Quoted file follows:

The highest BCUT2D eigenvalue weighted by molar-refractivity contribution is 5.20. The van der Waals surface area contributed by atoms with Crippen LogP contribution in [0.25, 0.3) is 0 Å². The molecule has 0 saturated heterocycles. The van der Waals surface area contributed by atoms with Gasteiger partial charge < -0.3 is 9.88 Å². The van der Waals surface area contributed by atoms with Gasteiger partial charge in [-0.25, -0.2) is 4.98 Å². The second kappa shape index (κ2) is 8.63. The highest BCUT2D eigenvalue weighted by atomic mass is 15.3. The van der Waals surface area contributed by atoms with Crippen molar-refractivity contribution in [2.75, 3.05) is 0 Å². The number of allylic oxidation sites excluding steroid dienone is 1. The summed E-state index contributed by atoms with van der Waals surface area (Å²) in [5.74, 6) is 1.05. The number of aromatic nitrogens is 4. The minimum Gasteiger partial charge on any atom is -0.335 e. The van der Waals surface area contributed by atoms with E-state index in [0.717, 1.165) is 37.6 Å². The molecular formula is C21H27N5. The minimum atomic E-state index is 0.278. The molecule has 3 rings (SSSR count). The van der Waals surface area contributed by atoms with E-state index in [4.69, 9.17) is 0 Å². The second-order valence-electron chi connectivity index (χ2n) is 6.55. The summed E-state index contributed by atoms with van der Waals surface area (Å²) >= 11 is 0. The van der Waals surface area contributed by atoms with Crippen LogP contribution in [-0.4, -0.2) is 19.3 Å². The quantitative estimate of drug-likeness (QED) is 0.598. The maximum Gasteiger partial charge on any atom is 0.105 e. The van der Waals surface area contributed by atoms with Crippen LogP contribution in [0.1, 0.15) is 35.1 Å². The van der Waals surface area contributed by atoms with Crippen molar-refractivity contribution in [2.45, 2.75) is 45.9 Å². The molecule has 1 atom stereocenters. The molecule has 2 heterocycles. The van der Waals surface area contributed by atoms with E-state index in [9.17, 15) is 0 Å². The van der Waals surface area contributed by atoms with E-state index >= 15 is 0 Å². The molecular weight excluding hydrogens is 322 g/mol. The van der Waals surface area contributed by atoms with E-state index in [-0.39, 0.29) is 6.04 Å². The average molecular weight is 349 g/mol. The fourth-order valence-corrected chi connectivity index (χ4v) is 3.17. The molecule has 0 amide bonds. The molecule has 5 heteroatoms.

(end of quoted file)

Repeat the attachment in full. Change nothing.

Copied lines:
The highest BCUT2D eigenvalue weighted by molar-refractivity contribution is 5.20. The van der Waals surface area contributed by atoms with Crippen LogP contribution in [0.25, 0.3) is 0 Å². The molecule has 0 saturated heterocycles. The van der Waals surface area contributed by atoms with Gasteiger partial charge < -0.3 is 9.88 Å². The van der Waals surface area contributed by atoms with Gasteiger partial charge in [-0.25, -0.2) is 4.98 Å². The second kappa shape index (κ2) is 8.63. The highest BCUT2D eigenvalue weighted by atomic mass is 15.3. The van der Waals surface area contributed by atoms with Crippen molar-refractivity contribution in [2.75, 3.05) is 0 Å². The number of allylic oxidation sites excluding steroid dienone is 1. The summed E-state index contributed by atoms with van der Waals surface area (Å²) in [5.74, 6) is 1.05. The number of aromatic nitrogens is 4. The minimum Gasteiger partial charge on any atom is -0.335 e. The van der Waals surface area contributed by atoms with E-state index in [0.717, 1.165) is 37.6 Å². The molecular formula is C21H27N5. The minimum atomic E-state index is 0.278. The molecule has 3 rings (SSSR count). The van der Waals surface area contributed by atoms with E-state index in [4.69, 9.17) is 0 Å². The second-order valence-electron chi connectivity index (χ2n) is 6.55. The summed E-state index contributed by atoms with van der Waals surface area (Å²) >= 11 is 0. The van der Waals surface area contributed by atoms with Crippen LogP contribution in [-0.4, -0.2) is 19.3 Å². The quantitative estimate of drug-likeness (QED) is 0.598. The maximum Gasteiger partial charge on any atom is 0.105 e. The van der Waals surface area contributed by atoms with Crippen LogP contribution in [0.1, 0.15) is 35.1 Å². The van der Waals surface area contributed by atoms with Crippen molar-refractivity contribution in [2.45, 2.75) is 45.9 Å². The molecule has 1 atom stereocenters. The molecule has 2 heterocycles. The van der Waals surface area contributed by atoms with E-state index in [9.17, 15) is 0 Å². The van der Waals surface area contributed by atoms with E-state index >= 15 is 0 Å². The molecular weight excluding hydrogens is 322 g/mol. The van der Waals surface area contributed by atoms with E-state index in [-0.39, 0.29) is 6.04 Å². The average molecular weight is 349 g/mol. The fourth-order valence-corrected chi connectivity index (χ4v) is 3.17. The molecule has 0 amide bonds. The molecule has 5 heteroatoms.